Ever since I was promoted to blue belt a few months ago there’s been a question a few people have been asking me recently, and it’s one that has been playing on my mind for a little while now: when are you competing?
I’ve only ever participated in a competition once, an inter club no less, after training in BJJ for approximately 3 months. Needless to say, I got totally owned. It didn’t help that I was, at the time, heavy enough to be competing in a light heavyweight division – with opponents such as notable MMA competitor Mike “The Nightmare” Neun. Let’s just say it didn’t go my way.
Since then I have grown. Not just on the mats, but as a person, and all thanks to Brazilian Jiu Jitsu. I am not disillusioned about my current position: I have, somehow, managed to become a blue belt, but I still have a long, long way to go.
I do not feel that I am as good as my teammates suggest, but, on that same note, I am perhaps not as bad as I believe myself to be. Either way, there is so much opportunity for personal growth through this sport, and I can’t wait to continue learning as much as I can.
The question then naturally segues to ‘why’? If you don’t intend to compete, why are you training at all? If you don’t want the medals and the accolades, why bother?
It’s simple: I do it because I want to. I do it because I love it, even when I hate it because I feel like I’m stagnating, or that I am no good. I do it because it keeps me fit, keeps me active, allows me to meet interesting people, and has given me a new way to approach life.
Without Brazilian Jiu Jitsu, and the harsh lessons I have learned on the mats in regards to aggression, patience, conservation of energy, passion, I would not be the person I am now, and if I were not the person that I have become, then Temporary would not be the book that it is. Connect the dots and you can see how you got to be where you are. Once again, thanks for that insight, Steve.
So why do I not compete? I’ve made it all the way to blue belt and still haven’t competed since trying it that fateful day. Am I scared? I would be lying if I said that nerves weren’t a factor, if only because of the high expectations people seem to have for me, and that I have for myself. I don’t want to let them down, and I don’t want to let myself down. Rolling in competition as opposed to in class is obviously going to be different, and I have yet to encounter an intensity level that would surely be waiting for me on the mats, even if it’s my own. So it’s a factor, for sure. I never got the chance to compete at a white belt level, and it only gets harder as that colour around your waist changes.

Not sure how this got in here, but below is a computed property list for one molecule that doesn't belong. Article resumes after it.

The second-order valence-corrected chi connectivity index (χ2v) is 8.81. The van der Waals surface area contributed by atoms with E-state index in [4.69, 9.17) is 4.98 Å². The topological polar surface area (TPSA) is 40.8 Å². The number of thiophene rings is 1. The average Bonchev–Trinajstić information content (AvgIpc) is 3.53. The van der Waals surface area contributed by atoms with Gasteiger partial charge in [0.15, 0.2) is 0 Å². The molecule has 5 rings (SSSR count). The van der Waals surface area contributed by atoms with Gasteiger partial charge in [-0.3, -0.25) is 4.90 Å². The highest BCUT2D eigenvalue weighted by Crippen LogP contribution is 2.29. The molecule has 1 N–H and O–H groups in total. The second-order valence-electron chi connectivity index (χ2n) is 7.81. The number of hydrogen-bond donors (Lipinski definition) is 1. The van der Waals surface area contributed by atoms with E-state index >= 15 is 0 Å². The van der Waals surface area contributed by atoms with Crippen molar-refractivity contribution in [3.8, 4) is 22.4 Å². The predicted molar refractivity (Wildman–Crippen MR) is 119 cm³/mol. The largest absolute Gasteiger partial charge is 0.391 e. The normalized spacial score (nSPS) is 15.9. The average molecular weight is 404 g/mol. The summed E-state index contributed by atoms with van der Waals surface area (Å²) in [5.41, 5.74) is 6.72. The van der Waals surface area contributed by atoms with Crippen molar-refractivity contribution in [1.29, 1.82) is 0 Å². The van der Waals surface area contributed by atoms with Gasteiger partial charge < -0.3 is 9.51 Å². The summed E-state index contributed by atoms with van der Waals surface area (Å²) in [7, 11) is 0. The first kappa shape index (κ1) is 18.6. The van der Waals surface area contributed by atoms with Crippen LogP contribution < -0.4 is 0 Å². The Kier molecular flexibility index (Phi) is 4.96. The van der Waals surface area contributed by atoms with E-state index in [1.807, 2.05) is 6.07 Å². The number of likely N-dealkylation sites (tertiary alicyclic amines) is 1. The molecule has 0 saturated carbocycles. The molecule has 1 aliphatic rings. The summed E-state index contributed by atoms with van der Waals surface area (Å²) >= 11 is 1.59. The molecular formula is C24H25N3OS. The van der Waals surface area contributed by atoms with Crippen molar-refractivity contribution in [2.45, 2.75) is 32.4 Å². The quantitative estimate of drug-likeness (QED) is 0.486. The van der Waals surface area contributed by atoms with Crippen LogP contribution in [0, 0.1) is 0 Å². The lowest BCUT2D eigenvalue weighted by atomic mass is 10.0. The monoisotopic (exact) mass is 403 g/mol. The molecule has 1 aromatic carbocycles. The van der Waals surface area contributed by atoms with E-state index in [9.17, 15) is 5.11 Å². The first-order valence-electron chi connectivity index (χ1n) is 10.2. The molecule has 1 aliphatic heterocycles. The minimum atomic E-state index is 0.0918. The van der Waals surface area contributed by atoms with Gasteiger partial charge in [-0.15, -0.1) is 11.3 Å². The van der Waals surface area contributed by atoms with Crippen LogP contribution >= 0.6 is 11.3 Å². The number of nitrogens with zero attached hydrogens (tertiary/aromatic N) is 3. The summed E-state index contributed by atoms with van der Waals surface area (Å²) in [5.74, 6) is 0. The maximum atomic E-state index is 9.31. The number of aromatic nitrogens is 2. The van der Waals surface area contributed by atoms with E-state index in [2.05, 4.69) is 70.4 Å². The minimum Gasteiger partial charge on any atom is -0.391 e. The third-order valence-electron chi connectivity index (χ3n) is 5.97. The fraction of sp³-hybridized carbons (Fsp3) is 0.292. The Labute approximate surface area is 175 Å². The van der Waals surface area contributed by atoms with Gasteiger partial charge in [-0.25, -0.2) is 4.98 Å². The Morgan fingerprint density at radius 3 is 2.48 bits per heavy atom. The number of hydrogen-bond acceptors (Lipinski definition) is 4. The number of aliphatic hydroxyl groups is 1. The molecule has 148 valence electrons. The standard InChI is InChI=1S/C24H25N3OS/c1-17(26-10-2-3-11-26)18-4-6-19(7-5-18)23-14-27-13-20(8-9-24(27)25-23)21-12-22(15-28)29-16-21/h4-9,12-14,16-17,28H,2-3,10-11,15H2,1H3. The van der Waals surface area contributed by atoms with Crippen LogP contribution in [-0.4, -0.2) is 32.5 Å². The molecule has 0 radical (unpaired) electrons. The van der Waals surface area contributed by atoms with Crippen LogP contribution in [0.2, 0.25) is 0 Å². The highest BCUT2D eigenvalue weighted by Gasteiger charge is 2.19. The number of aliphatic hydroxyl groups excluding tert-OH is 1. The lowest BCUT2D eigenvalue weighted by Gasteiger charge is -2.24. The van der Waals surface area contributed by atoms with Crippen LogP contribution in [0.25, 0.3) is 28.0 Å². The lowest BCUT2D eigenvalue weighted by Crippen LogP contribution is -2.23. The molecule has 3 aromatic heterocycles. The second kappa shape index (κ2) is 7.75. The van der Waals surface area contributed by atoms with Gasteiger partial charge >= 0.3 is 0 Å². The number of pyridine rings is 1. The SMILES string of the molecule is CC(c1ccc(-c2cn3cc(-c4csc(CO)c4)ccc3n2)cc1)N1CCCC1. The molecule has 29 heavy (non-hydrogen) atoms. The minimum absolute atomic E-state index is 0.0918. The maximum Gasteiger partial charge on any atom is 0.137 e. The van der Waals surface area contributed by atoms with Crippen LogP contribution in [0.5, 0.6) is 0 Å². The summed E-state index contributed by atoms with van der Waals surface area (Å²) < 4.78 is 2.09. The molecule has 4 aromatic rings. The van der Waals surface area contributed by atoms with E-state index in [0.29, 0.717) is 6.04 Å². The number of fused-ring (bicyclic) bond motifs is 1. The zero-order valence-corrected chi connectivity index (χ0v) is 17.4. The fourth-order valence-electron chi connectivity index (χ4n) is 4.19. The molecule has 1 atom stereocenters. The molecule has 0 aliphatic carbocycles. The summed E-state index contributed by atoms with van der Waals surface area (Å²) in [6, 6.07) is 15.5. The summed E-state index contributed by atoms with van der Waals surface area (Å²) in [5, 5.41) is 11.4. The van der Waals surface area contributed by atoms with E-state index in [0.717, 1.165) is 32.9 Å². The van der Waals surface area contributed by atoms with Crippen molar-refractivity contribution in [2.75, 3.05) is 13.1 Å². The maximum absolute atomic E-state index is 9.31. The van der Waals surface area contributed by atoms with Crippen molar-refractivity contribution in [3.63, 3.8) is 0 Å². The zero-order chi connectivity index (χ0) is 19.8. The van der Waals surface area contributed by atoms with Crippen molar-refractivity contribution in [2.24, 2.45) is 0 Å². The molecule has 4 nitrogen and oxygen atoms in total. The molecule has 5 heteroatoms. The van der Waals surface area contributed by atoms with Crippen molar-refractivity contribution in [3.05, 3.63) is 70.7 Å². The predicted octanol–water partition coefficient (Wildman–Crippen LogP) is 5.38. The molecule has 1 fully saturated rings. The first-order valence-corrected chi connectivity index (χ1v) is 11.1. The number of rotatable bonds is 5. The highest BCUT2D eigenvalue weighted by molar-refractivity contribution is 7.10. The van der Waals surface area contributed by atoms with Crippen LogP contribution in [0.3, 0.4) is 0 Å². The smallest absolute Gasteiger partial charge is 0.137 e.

Ultimately, however, it’s about choice. It’s about choosing what you want out of life. It’s about looking at yourself and assessing what it could really give you.
An ego boost if you win, or perhaps shattered dreams if you lose? Medals? Sponsorship? The accolades that are associated with winning, of being the best?
Nah, I’m cool.
The only reason I can think of to compete is to push yourself on a personal level; to push your BJJ and to see what you truly know. Kind of like why Goku competes within Dragonball Z – it’s about personal growth and development. It would be nice to bring a medal home, but, in my opinion, it can’t be what it’s all about; I believe there is more to the BJJ lifestyle than that.
Honestly, I enjoy rolling hard now and then. Tonight, for example. I was pushed with some heavy rolling, and was challenged in a way that I haven’t been in a long, long time – mostly with my own cardio. It was tiring, it was difficult, it was fast and exhausting, but goddamn it was fun! Highlighting the flaws in my game, the need to work on my cardio and handle my breathing a bit better, all whilst maintaining control of your opponent and looking for opportunities to attack/defend is all about evolving yourself, and that’s what I love about this as a means of becoming healthy. If you dedicate yourself, you will get better over time, and you will learn so much more about yourself because of it.
BJJ has managed to incorporate itself into the choices I make on a daily basis, and I mean it when I say that I try to actively live a BJJ lifestyle. That doesn’t, however, mean that I want BJJ to be my life.
To extrapolate on that, before any purists begin to bay for my blood, allow me to give you a juxtaposition: one of my teammates is a talented BJJ competitor. He competes, he wins. He’s good, and he knows it. That’s cool. He wants to turn a means of staying healthy and having fun, whilst learning to protect yourself, and transition it into his career, his life. That’s awesome, and I will support him every step of the way on his journey. But our paths are not the same, and not all roads within BJJ lead to competition. I have adopted BJJ into my life as a lifestyle: I train, I roll, I learn, I question, and I grow, all whilst I continue to pursue my personal passions and continue to work towards turning writing into a career for myself. Others have done the same, but with the express intention of pursuing true success on the mats, and, as Michael Bisping might say: more power to the motherfuckers.
So, will I compete? Possibly. One day. But that’s not a problem, because BJJ will always be ingrained in my lifestyle, even if it isn’t my life.